Senators Skindell and Tavares Reintroduce Equal Housing, Equal Employment Act   

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COLUMBUS – Today, State Senator Michael Skindell (D-Lakewood) and Assistant Senate Minority Leader Charleta B. Tavares (D-Columbus) reintroduced legislation to expand Ohio Civil Rights Law to LGBTQ Ohioans. Senate Bill 100 would extend employment, housing, and public accommodations protections to include sexual orientation and gender identity or expression to the covered areas currently identified as unlawful discriminatory practices.

“As we work to grow our economy and lower unemployment, we must not allow discrimination of any form to occur,” said Senator Skindell. “Qualified and competent employees can currently lose their jobs because of who they are or whom they love. Ohio should be a welcoming place to attract and retain the most talented workers. SB 100 will also provide equity and fairness in the housing market.”

Ohio is currently one of 28 states that do not provide housing and workplace protections for sexual orientation or gender identity or expression in a clear, consistent manner. Sixteen Ohio cities have passed non-discrimination ordinances and 80 of the top 98 employers in Ohio have policies that prohibit discrimination based on sexual orientation. Senate Bill 100 would extend these protections to every person who lives and works in Ohio.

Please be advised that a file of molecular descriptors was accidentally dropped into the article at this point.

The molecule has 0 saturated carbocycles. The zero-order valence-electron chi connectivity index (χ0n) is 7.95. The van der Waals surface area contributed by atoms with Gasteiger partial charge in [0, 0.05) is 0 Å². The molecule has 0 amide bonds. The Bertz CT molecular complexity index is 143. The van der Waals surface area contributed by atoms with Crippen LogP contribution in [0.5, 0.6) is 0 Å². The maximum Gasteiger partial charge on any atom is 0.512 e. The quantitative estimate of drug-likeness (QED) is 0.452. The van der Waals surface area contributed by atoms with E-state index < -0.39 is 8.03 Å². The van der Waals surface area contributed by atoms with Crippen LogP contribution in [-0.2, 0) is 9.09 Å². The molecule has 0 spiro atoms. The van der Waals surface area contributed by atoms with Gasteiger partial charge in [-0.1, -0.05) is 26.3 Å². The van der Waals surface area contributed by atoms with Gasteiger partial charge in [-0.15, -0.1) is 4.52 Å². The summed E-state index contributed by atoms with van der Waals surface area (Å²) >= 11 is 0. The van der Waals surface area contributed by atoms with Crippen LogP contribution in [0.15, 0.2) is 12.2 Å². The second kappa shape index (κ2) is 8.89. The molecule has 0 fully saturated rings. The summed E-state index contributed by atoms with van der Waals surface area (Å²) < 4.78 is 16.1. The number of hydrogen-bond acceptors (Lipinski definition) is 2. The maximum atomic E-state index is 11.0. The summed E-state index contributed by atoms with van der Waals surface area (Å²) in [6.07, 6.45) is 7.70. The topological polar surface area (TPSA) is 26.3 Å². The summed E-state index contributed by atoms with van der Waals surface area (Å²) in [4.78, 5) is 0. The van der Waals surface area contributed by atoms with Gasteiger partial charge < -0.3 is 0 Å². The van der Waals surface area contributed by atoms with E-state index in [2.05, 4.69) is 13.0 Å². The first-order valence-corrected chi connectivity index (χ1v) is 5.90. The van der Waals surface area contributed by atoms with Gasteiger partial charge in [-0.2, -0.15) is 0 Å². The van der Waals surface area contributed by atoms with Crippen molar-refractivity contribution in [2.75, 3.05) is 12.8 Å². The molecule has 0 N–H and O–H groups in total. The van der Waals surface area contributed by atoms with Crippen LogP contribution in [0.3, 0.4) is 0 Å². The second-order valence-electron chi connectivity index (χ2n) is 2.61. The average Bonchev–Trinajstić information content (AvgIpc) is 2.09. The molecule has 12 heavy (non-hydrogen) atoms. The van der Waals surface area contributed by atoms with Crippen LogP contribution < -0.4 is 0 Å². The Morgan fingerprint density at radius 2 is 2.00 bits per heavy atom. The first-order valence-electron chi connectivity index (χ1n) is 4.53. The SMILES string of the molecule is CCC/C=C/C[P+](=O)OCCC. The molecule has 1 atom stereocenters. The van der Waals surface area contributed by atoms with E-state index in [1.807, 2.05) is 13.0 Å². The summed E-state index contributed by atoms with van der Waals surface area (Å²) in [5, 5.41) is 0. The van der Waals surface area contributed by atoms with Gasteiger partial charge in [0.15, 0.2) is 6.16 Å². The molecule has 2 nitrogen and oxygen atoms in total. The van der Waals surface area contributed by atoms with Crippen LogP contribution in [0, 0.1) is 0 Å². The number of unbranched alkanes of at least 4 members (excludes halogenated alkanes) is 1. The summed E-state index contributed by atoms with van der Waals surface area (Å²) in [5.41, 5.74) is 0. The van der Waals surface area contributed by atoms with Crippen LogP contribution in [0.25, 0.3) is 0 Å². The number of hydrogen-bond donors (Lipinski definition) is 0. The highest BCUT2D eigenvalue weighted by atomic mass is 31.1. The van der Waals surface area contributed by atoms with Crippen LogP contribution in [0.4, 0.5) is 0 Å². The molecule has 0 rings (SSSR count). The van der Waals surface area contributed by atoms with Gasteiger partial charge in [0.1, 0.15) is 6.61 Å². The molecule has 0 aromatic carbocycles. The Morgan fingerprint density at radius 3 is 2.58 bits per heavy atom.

“It is far past time for Ohio to join the 22 other states that have decided to stand up for the rights of their LGBTQ residents,” stated Senator Tavares. “Ohio must continue to strive for inclusivity; our state should be a place where anyone can come to live and seek employment regardless of their race, ethnicity, age, gender orientation, or sexual identity.”

“I hear from people every single day who have experienced discrimination because of who they are or whom they love. This bill would give victims of discrimination a voice,” said Alana Jochum, Executive Director of Equality Ohio. “Ohio is home to employers of considerable size––we need to keep talent here in Ohio, not push it away because our state is unwelcoming to LGBTQ people. I’m thankful the Senators have introduced this important legislation.”